In the summer of 2000, Bill Leep, co-founder of Better Way Imports, took a trip to Bangladesh, in order to evaluate a business in the capital city of Dhaka. This business, Dimensions, sells and services generator sets, which are needed to compensate for unreliable power due to the poor infrastructure of the area. A couple from New Zealand started Dimensions in 1990 with the intention to help the local peoples of Bangladesh, providing dignity through meaningful work instead of just a handout. This concept made a significant impression on Bill, as did the living conditions in Bangladesh. The thought of living in a place with so much poverty and corruption all around was as appalling as it was oppressive, yet Bill could not shake his desire to help the poor people of that area.
While on his trip to Bangladesh, Bill made a connection that later proved to be providential. Also present at the meeting to evaluate Dimensions was John Osborn, a gentleman from New Zealand whose purpose was to place ventures similar to Dimensions in poorer parts of the world. A couple years, Bill and John bumped into each other at a business conference where John gave Bill a pamphlet from one of the business ventures he was working on. The company, Freeset Bags, produced jute bags in Calcutta, India, providing jobs for former prostitutes. Bill’s passion to help remained, as did his apprehension to live in a place like the red light district of Calcutta. How to reconcile these disparate desires? This is where Better Way Imports was born.
Though confident in his ability to import the products, Bill was lost when it came to marketing. Fortunately, his sister, Maribeth VerStrate, had some experience in sales and marketing. The story of the women of Calcutta moved her to do something as well. She immediately recognized the opportunity to make a significant impact on people’s lives, even in a place far from her own community. Mari agreed to develop the marketing aspect of the business and her skills were essential to the development of Better Way Imports. After a short test of the marketability of the Freeset jute products, Bill and Mari pooled their skills, and in the summer of 2004, Better Way Imports was legally established.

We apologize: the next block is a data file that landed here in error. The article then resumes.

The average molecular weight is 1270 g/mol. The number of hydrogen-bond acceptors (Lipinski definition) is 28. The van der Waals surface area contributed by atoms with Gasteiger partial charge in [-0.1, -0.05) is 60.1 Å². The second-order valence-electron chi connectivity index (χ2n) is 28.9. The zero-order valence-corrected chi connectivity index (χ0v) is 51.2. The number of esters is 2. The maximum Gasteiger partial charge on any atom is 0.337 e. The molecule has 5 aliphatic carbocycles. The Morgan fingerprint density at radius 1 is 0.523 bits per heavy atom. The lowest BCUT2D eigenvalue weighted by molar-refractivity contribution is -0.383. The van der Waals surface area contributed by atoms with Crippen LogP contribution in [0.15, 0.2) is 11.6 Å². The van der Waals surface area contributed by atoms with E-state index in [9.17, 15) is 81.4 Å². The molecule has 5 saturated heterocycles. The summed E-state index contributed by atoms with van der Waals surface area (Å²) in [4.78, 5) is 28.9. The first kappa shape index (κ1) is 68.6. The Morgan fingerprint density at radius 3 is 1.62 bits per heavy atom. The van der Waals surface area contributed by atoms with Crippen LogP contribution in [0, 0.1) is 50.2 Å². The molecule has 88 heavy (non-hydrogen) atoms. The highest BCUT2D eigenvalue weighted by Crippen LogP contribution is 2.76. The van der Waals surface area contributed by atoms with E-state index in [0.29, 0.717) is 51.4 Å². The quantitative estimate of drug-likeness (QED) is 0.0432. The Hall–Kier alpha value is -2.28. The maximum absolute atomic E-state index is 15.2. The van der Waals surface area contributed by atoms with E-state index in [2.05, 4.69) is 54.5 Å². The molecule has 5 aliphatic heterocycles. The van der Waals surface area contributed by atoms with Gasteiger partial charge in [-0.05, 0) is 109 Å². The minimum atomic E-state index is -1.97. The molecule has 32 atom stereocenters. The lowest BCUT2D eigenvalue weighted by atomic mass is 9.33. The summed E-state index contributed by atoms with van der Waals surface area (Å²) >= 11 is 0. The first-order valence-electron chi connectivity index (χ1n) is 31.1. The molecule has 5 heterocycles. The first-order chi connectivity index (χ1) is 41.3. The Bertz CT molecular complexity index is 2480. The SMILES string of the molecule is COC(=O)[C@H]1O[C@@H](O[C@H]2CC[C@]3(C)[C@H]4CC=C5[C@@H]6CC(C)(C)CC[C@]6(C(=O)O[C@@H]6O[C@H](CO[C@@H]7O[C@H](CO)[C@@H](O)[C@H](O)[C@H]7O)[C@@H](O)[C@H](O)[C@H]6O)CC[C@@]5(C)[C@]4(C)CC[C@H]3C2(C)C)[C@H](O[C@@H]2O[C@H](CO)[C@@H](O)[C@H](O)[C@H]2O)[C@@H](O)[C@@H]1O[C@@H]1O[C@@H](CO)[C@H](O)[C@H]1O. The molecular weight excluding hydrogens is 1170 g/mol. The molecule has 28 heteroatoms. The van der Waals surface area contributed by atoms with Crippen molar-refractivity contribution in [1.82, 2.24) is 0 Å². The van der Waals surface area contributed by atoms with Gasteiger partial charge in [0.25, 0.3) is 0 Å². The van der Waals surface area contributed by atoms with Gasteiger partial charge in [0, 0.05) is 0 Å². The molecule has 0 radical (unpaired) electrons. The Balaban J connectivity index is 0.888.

In 2005, Bill married Joanna Rutgers and she too joined the Better Way Imports team. Fascinated by the story of Freeset, Joanna took over the marketing responsibilities at Better Way Imports after a visit to India. Her skill and determination has made Better Way Imports what it is today (see Joanna’s own story).
Bill and Joanna’s vision is to provide a better way of helping people. By supporting meaningful jobs, Better Way Imports seeks to provide not only a permanent way out of poverty and oppression, but also to support hope, dignity, and new life.
Joanna took her own journey to Calcutta in October 2005. The city itself is overwhelming. The smells, the noise, the traffic, the trash, the homeless people every couple of feet on the sidewalks. That is the reality of Calcutta and what Kerry and Annie Hilton (the founders of Freeset) and their employees deal with every day. Joanna was in Calcutta for a mere 4 days and was so desperate to leave. She learned a great deal of respect for the Hiltons, who have chosen to live there.